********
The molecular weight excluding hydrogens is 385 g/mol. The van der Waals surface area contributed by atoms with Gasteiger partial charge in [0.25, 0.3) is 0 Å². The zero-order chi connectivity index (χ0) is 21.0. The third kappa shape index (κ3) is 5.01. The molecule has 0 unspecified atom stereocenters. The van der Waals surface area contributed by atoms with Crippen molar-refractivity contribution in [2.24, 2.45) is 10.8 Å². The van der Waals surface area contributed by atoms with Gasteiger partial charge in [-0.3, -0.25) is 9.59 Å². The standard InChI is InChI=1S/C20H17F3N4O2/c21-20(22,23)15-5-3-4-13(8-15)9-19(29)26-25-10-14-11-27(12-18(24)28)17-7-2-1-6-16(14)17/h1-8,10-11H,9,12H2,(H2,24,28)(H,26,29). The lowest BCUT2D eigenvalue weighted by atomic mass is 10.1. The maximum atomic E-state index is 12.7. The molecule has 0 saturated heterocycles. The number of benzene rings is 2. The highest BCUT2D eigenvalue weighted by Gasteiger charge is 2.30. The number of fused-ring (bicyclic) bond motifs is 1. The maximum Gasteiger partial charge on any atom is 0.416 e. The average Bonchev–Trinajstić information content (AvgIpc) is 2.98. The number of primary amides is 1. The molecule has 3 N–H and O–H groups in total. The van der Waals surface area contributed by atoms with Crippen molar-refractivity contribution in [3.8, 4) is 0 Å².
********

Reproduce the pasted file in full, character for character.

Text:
The molecular weight excluding hydrogens is 385 g/mol. The van der Waals surface area contributed by atoms with Gasteiger partial charge in [0.25, 0.3) is 0 Å². The zero-order chi connectivity index (χ0) is 21.0. The third kappa shape index (κ3) is 5.01. The molecule has 0 unspecified atom stereocenters. The van der Waals surface area contributed by atoms with Crippen molar-refractivity contribution in [2.24, 2.45) is 10.8 Å². The van der Waals surface area contributed by atoms with Gasteiger partial charge in [-0.3, -0.25) is 9.59 Å². The standard InChI is InChI=1S/C20H17F3N4O2/c21-20(22,23)15-5-3-4-13(8-15)9-19(29)26-25-10-14-11-27(12-18(24)28)17-7-2-1-6-16(14)17/h1-8,10-11H,9,12H2,(H2,24,28)(H,26,29). The lowest BCUT2D eigenvalue weighted by atomic mass is 10.1. The maximum atomic E-state index is 12.7. The molecule has 0 saturated heterocycles. The number of benzene rings is 2. The highest BCUT2D eigenvalue weighted by Gasteiger charge is 2.30. The number of fused-ring (bicyclic) bond motifs is 1. The maximum Gasteiger partial charge on any atom is 0.416 e. The average Bonchev–Trinajstić information content (AvgIpc) is 2.98. The number of primary amides is 1. The molecule has 3 N–H and O–H groups in total. The van der Waals surface area contributed by atoms with Crippen molar-refractivity contribution in [3.8, 4) is 0 Å².